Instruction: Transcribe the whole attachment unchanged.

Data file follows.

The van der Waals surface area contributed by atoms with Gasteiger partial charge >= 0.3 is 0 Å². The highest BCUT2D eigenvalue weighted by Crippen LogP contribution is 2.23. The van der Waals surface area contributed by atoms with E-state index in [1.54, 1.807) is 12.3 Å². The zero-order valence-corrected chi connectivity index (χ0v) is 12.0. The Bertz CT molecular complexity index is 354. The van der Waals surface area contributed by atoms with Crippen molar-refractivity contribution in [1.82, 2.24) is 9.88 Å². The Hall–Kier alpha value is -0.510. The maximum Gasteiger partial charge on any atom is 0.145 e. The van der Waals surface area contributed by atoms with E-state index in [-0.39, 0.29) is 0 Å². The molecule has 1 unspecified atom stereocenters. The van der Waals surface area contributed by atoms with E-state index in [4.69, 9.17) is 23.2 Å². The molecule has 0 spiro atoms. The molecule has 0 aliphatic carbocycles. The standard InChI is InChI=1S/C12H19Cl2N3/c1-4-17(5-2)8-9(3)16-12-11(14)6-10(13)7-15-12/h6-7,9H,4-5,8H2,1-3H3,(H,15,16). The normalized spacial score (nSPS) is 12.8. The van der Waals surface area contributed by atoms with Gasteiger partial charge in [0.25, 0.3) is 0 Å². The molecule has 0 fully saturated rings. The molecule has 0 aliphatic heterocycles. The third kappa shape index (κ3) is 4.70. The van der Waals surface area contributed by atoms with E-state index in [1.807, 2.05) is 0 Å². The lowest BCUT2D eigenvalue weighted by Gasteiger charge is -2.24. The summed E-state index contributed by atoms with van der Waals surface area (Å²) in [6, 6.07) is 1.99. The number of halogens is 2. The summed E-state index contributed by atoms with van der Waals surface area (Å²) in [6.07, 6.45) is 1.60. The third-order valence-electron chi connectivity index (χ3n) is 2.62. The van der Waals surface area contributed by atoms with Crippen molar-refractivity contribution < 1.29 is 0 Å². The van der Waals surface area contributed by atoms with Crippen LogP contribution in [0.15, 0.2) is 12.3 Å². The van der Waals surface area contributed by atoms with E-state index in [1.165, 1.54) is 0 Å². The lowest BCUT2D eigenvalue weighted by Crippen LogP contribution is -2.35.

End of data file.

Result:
The van der Waals surface area contributed by atoms with Gasteiger partial charge >= 0.3 is 0 Å². The highest BCUT2D eigenvalue weighted by Crippen LogP contribution is 2.23. The van der Waals surface area contributed by atoms with E-state index in [1.54, 1.807) is 12.3 Å². The zero-order valence-corrected chi connectivity index (χ0v) is 12.0. The Bertz CT molecular complexity index is 354. The van der Waals surface area contributed by atoms with Crippen molar-refractivity contribution in [1.82, 2.24) is 9.88 Å². The Hall–Kier alpha value is -0.510. The maximum Gasteiger partial charge on any atom is 0.145 e. The van der Waals surface area contributed by atoms with E-state index in [-0.39, 0.29) is 0 Å². The molecule has 1 unspecified atom stereocenters. The van der Waals surface area contributed by atoms with E-state index in [4.69, 9.17) is 23.2 Å². The molecule has 0 spiro atoms. The molecule has 0 aliphatic carbocycles. The standard InChI is InChI=1S/C12H19Cl2N3/c1-4-17(5-2)8-9(3)16-12-11(14)6-10(13)7-15-12/h6-7,9H,4-5,8H2,1-3H3,(H,15,16). The normalized spacial score (nSPS) is 12.8. The van der Waals surface area contributed by atoms with Gasteiger partial charge in [0.25, 0.3) is 0 Å². The molecule has 0 fully saturated rings. The molecule has 0 aliphatic heterocycles. The third kappa shape index (κ3) is 4.70. The van der Waals surface area contributed by atoms with E-state index in [1.807, 2.05) is 0 Å². The lowest BCUT2D eigenvalue weighted by Gasteiger charge is -2.24. The summed E-state index contributed by atoms with van der Waals surface area (Å²) in [6, 6.07) is 1.99. The number of halogens is 2. The summed E-state index contributed by atoms with van der Waals surface area (Å²) in [6.07, 6.45) is 1.60. The third-order valence-electron chi connectivity index (χ3n) is 2.62. The van der Waals surface area contributed by atoms with Crippen molar-refractivity contribution < 1.29 is 0 Å². The van der Waals surface area contributed by atoms with Crippen LogP contribution in [0.15, 0.2) is 12.3 Å². The van der Waals surface area contributed by atoms with E-state index in [1.165, 1.54) is 0 Å². The lowest BCUT2D eigenvalue weighted by Crippen LogP contribution is -2.35.